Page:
Exploring the Library
Last Friday, a friend and I went on the Heritage Week tour of Leeds Central Library. A tour of a library might seem like a strange idea. It’s all just shelves full of books and people using the internet for free right? Of course there was far more to it than that.
The Central Library is a big building that houses art, music and local history areas as well as events spaces. The staff areas, which house books too valuable or too fragile to be put on public display, are a network of secret passages worthy of a gothic horror novel. Parts of it are quite beautiful, especially the Local History Library pictured below.
It’s a place that I have quite a personal connection to as I did three weeks’ work experience there when I was at school. Everyone had to do work experience and I really had no idea what I wanted to do (well, I did but travelling in time and space wasn’t on the options sheet). I did love books though and so a library seemed like a fairly natural place to go. It was a strange three weeks. As a socially awkward teenager I wasn’t sure how to handle working with the public or how to be alongside people much older and far less talkative than me. But I loved the building and all its secrets. So many archways and doorways leading to cluttered rooms and narrow passageways. The feeling that its internal architecture was working to its own rules and might happily set you wondering around in circles for years.
Years later, when I was studying for a counselling diploma, I used the library’s study room to prepare for essays and work my way through text books. It’s an old fashioned room with a distinctly bookish smell that somehow focuses the mind.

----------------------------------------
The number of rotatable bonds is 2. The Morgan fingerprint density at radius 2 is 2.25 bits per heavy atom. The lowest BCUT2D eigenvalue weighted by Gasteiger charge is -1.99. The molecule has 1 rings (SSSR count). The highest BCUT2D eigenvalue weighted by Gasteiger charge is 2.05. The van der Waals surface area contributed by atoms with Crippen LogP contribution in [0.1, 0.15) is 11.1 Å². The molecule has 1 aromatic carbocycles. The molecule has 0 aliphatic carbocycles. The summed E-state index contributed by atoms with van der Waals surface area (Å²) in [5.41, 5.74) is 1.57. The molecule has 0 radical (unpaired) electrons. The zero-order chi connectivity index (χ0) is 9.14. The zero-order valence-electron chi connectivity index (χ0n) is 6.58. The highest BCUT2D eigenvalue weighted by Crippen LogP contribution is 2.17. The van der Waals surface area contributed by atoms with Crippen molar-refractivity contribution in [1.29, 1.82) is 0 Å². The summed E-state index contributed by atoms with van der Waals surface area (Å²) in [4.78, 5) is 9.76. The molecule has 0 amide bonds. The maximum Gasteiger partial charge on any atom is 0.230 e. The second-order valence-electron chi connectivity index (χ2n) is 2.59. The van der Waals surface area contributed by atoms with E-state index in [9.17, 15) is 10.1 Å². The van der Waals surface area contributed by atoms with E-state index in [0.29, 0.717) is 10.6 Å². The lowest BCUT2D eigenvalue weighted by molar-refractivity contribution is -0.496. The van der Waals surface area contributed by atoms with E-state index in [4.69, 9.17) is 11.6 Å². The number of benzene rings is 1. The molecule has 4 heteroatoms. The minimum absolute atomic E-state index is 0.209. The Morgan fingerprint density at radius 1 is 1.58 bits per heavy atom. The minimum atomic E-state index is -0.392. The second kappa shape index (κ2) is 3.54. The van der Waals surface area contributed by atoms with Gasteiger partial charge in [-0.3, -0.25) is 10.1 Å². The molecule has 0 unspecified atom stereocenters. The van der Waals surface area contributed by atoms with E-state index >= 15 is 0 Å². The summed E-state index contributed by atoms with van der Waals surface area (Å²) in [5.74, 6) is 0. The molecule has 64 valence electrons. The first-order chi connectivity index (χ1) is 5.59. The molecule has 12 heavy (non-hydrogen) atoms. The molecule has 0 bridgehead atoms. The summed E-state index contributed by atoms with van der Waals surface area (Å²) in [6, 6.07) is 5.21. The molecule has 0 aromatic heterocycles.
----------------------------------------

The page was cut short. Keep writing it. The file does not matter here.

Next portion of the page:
And the place has been a refuge too, in troubled times. When I’ve been stuck in horrible jobs doing work I’ve hated, the library has been a sanctuary, a space separate from all of that. Somewhere devoted to imagination and thought, not money. Somewhere it is possible to read or see something without having to have the ego massage of owning it.
It’s no secret that many libraries are struggling. In part this is due to the availability of so much information digitally, in part the consequence of woeful underfunding. When I tweeted some photos from the tour, one person replied that no doubt one day it will become an events venue and nothing more. I do hope this isn’t the case. Libraries big or small are special and distinct places. When so much of the space where we spend our time can seem homogenized into call centres and shopping malls, it would be a shame to lose them.
The architecture of Leeds Central Library still holds the same appeal for me that it did when I was a teenager. In some ways it reminds me of the paradoxical, mysterious art of MC Escher in which space folds back on it itself to create new and impossible landscapes. The piece below, created using PowerPoint and Paint, is my attempt to convey this idea.
However much they modernise, libraries are unlikely ever to become cool. But that doesn’t mean that they aren’t well worth exploring.